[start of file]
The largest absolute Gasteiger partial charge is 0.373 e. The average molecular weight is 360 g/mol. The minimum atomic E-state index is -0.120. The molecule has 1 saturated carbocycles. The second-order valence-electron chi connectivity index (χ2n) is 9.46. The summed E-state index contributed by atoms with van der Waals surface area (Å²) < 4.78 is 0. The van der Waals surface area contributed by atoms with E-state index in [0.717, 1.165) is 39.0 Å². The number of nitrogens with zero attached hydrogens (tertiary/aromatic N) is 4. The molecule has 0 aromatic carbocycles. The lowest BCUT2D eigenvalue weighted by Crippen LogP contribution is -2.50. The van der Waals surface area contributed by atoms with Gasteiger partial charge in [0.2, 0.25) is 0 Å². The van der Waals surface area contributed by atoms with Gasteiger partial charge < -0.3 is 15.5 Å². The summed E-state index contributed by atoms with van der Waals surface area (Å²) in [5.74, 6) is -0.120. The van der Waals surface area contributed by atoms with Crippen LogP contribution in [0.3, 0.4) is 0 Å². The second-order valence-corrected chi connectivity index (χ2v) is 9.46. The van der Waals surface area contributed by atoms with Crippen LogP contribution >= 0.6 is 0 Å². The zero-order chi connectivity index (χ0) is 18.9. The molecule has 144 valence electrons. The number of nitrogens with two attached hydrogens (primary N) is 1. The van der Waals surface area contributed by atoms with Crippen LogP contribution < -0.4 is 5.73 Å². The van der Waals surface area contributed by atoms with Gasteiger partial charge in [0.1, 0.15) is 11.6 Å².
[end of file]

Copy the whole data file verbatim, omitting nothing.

The largest absolute Gasteiger partial charge is 0.373 e. The average molecular weight is 360 g/mol. The minimum atomic E-state index is -0.120. The molecule has 1 saturated carbocycles. The second-order valence-electron chi connectivity index (χ2n) is 9.46. The summed E-state index contributed by atoms with van der Waals surface area (Å²) < 4.78 is 0. The van der Waals surface area contributed by atoms with E-state index in [0.717, 1.165) is 39.0 Å². The number of nitrogens with zero attached hydrogens (tertiary/aromatic N) is 4. The molecule has 0 aromatic carbocycles. The lowest BCUT2D eigenvalue weighted by Crippen LogP contribution is -2.50. The van der Waals surface area contributed by atoms with Gasteiger partial charge in [0.2, 0.25) is 0 Å². The van der Waals surface area contributed by atoms with Gasteiger partial charge < -0.3 is 15.5 Å². The summed E-state index contributed by atoms with van der Waals surface area (Å²) in [5.74, 6) is -0.120. The van der Waals surface area contributed by atoms with Crippen LogP contribution in [0.3, 0.4) is 0 Å². The second-order valence-corrected chi connectivity index (χ2v) is 9.46. The van der Waals surface area contributed by atoms with Crippen LogP contribution >= 0.6 is 0 Å². The zero-order chi connectivity index (χ0) is 18.9. The molecule has 144 valence electrons. The number of nitrogens with two attached hydrogens (primary N) is 1. The van der Waals surface area contributed by atoms with Crippen LogP contribution < -0.4 is 5.73 Å². The van der Waals surface area contributed by atoms with Gasteiger partial charge in [0.1, 0.15) is 11.6 Å².